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Art is a catalyst for healing

...and so is JOY. Check out the video.

Through art, we listen to and nurture the wounded parts of ourselves, transforming pain into medicine.

Embodied Leadership Ritual Performance / Tamalpa Institute, 2023

Art has been with me my entire life. It's held me as I navigated challenges and changes, giving me ways to express what I didn't know how to speak.

Self-Portrait Process 2.png

I grew up drawing, writing poems and stories, making little paper dolls that kept me company, singing alone at home, and dancing whenever I got the chance.

Because I wasn't technically trained as a dancer, I  didn't think of myself as one. But wow, did it feel good to move!


I've always been fascinated by bodies. They've been my favorite thing to draw, and I had a particular interest in anatomy and eyes. I wanted to see. The paper gave me space to imagine and create what I wanted to see, while also reflecting my eyes back to me.

I discovered early that I could express myself through my image and style, which led me to get a Bachelors in Fashion Design and Illustration at the age of 21.

Fashion school, although enriching in many ways, disconnected me from my art. It made me think that there was a right and wrong way of drawing and creating. I was skilled at mimicking "good", but the pleasure and authenticity got lost.

Experimental theater took me inside of my body through my body, where I became more aware of the layers and multitudes within me. Being on stage brought me a sense of presence I had never felt before. But the process, the experimentation and play, is what initiated the transformation in the way I saw myself and the world.

Photos: Moskow, 2015

A few years later, by chance, I discovered a beautiful medicine in being in front of a camera. Seeing myself as art through someone else's eyes allowed me to look at parts of my body that I had deemed ugly, and to spend time with parts of me I had learned to think of as bad. It lit a fire in me to go back to my drawing practice, this time focusing on self-portraits - this was transformative.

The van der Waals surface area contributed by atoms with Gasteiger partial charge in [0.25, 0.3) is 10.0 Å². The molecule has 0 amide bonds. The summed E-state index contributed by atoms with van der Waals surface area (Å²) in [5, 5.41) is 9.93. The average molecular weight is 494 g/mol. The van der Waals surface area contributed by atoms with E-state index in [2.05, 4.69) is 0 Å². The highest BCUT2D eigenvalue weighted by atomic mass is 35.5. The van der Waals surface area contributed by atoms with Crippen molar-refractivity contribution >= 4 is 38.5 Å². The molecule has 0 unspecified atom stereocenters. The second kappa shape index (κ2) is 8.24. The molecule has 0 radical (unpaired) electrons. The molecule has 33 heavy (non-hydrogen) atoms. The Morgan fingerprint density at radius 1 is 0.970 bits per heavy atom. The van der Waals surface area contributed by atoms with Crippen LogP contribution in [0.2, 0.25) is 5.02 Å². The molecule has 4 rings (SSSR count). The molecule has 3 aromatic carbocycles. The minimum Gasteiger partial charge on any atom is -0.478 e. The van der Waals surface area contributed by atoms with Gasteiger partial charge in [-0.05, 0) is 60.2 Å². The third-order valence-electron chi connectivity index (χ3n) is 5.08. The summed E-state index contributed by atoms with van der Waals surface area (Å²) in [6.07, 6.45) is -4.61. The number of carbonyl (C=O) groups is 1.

In my late 20s, through Movement-Based Expressive Arts therapy, I reclaimed my art-making process. The invitation to use art to bring forth my inner world and explore symbol and meaning, gave me back a deep appreciation for my craft and my process.


At that same time, I had discovered the magic of embodied movement. Dance became my ally in processing emotions, shifting energy states, connecting with my personal rhythms, and cultivating deep self-acceptance and self-celebration - I understood I had always been a dancer and grew closer to the artist within.

Now, I am honored and thrilled to share this multidisciplinary and process-oriented approach to art with my clients. To witness people reclaim their power of expression and awaken their inner artist brings me a type of joy hard to put in words.

I hope that in sharing my art - which is not technically "perfect", but is true to myself and filled with symbolic meaning - I will inspire you to explore your own! Let's do it together?

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